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(INDIANAPOLIS) – The Children’s Museum of Indianapolis is trying to address concerns and myths about COVID and the COVID vaccine.

The museum hosted its second online Q&A on the vaccine, three days ahead of a vaccine clinic at the museum on Thursday. The clinic will offer COVID vaccinations from four to eight p.m. for all ages, not just newly eligible five-to-11-year-olds. Flu shots will also be available.

Kids are less likely to get COVID, but Indiana’s had nearly 200,000 cases among teenagers and preteens. About 2,000 have been hospitalized. Marion County health director Virginia Caine says infections among kids actually outnumbered adult cases in Indianapolis in August and September.

One in 10 Hoosier kids age five to 11 has gotten the first dose of the vaccine since the FDA approved it for that age group less than a month ago. Nir Menachemi with IU’s Fairbanks School of Public Health says the vaccine reduces the risk of serious infection among kids to “near zero.” And he emphasizes the vaccine is safe. Riley Hospital for Children chief medical officer Elaine Cox says the vaccine has essentially had “the biggest vaccine trial ever,” with four-million kids nationwide vaccinated already. Menachemi notes severe vaccine side effects among adults have been extremely rare, and says they’ve been even more uncommon among kids — far more uncommon than COVID infections among the unvaccinated.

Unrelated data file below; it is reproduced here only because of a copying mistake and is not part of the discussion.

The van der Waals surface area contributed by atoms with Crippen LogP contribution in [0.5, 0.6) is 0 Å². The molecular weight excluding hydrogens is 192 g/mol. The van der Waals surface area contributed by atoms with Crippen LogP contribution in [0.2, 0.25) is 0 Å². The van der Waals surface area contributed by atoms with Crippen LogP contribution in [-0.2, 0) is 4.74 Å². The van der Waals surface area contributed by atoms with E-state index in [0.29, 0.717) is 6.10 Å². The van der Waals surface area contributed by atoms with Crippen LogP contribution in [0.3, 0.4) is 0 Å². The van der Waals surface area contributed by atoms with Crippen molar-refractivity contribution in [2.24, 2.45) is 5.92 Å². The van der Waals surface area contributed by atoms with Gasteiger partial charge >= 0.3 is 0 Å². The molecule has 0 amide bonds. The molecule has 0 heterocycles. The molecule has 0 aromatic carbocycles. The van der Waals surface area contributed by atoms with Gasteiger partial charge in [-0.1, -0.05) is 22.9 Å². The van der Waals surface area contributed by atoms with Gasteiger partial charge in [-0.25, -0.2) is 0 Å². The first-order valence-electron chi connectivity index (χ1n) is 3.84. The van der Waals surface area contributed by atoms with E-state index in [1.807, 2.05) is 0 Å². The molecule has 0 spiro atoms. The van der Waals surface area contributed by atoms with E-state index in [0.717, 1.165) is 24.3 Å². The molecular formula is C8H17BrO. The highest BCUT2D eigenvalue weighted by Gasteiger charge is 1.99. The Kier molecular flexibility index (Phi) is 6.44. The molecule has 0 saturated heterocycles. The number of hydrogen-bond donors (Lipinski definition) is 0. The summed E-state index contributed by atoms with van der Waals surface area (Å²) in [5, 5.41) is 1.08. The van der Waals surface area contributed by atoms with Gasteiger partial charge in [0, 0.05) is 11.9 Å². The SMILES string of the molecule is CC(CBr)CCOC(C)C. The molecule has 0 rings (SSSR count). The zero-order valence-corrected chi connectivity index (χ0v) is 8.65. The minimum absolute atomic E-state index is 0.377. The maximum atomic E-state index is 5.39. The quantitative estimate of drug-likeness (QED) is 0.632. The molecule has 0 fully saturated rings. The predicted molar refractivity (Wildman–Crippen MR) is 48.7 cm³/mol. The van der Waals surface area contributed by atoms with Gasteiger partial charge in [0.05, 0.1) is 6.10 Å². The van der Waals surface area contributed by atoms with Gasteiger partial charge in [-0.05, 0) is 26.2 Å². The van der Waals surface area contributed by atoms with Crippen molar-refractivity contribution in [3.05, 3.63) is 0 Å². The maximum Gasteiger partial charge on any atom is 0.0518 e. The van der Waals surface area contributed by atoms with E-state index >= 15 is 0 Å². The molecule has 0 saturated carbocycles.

And Caine says getting your kids vaccinated is important to reduce the risk of them transmitting the virus to others, especially if they’re in contact with people at high risk for serious cases.

Menachemi and Cox say some misconceptions about the vaccine result from people equating it in their minds with other vaccines. Menachemi says while the vaccine provides strong protection from infection, it doesn’t create complete immunity, because of the way the virus is transmitted. Unlike diseases like measles which circulate in the bloodstream, the virus is inhaled. Menachemi explains what the vaccine does is prepare your immune system to recognize and fight the virus so it doesn’t cause serious health problems.

And Cox says because of the virus’s different and mutating strains, having COVID-19 once isn’t like having chickenpox — you can get it again. The Indiana Department of Health has identified about five-thousand repeat infections in the last three months. But Cox says each infection trains the immune system to better recognize similar infections. That’s why getting vaccinated on top of a prior infection provides powerful protection — Cox says it acts as a booster.

The museum will be open during Thursday’s clinic as part of its first-Thursday extended hours, but you don’t need museum admission to get your shot.